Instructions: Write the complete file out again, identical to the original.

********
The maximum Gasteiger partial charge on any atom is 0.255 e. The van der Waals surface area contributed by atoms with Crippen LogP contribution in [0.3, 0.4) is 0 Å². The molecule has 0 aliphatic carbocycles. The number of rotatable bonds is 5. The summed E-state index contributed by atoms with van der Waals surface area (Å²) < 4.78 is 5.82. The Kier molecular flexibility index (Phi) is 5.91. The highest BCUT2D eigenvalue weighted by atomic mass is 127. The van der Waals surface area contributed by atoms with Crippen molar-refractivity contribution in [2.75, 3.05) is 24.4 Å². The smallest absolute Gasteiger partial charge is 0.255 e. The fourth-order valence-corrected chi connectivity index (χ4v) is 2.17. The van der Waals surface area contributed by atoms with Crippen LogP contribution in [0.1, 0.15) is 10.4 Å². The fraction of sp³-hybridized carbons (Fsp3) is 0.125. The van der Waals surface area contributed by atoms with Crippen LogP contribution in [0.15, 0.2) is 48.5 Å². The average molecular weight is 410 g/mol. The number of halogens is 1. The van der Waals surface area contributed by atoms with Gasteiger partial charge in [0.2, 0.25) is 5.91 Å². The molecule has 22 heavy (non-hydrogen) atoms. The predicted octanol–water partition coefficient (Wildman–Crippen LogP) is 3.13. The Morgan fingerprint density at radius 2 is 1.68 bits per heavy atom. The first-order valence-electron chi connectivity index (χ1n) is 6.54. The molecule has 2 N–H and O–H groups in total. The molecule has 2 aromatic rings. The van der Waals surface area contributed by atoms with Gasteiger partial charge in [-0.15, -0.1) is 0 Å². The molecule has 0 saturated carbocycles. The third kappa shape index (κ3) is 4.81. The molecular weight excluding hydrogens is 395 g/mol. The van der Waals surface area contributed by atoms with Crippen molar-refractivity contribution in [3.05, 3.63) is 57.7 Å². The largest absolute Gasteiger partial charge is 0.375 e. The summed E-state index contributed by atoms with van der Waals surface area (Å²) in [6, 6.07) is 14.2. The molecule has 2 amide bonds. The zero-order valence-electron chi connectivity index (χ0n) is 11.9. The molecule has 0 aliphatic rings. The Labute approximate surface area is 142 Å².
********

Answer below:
The maximum Gasteiger partial charge on any atom is 0.255 e. The van der Waals surface area contributed by atoms with Crippen LogP contribution in [0.3, 0.4) is 0 Å². The molecule has 0 aliphatic carbocycles. The number of rotatable bonds is 5. The summed E-state index contributed by atoms with van der Waals surface area (Å²) < 4.78 is 5.82. The Kier molecular flexibility index (Phi) is 5.91. The highest BCUT2D eigenvalue weighted by atomic mass is 127. The van der Waals surface area contributed by atoms with Crippen molar-refractivity contribution in [2.75, 3.05) is 24.4 Å². The smallest absolute Gasteiger partial charge is 0.255 e. The fourth-order valence-corrected chi connectivity index (χ4v) is 2.17. The van der Waals surface area contributed by atoms with Crippen LogP contribution in [0.1, 0.15) is 10.4 Å². The fraction of sp³-hybridized carbons (Fsp3) is 0.125. The van der Waals surface area contributed by atoms with Crippen LogP contribution in [0.15, 0.2) is 48.5 Å². The average molecular weight is 410 g/mol. The number of halogens is 1. The van der Waals surface area contributed by atoms with Gasteiger partial charge in [0.2, 0.25) is 5.91 Å². The molecule has 22 heavy (non-hydrogen) atoms. The predicted octanol–water partition coefficient (Wildman–Crippen LogP) is 3.13. The Morgan fingerprint density at radius 2 is 1.68 bits per heavy atom. The first-order valence-electron chi connectivity index (χ1n) is 6.54. The molecule has 2 N–H and O–H groups in total. The molecule has 2 aromatic rings. The van der Waals surface area contributed by atoms with Gasteiger partial charge in [-0.15, -0.1) is 0 Å². The molecule has 0 saturated carbocycles. The third kappa shape index (κ3) is 4.81. The molecular weight excluding hydrogens is 395 g/mol. The van der Waals surface area contributed by atoms with Crippen molar-refractivity contribution in [3.05, 3.63) is 57.7 Å². The largest absolute Gasteiger partial charge is 0.375 e. The summed E-state index contributed by atoms with van der Waals surface area (Å²) in [6, 6.07) is 14.2. The molecule has 2 amide bonds. The zero-order valence-electron chi connectivity index (χ0n) is 11.9. The molecule has 0 aliphatic rings. The Labute approximate surface area is 142 Å².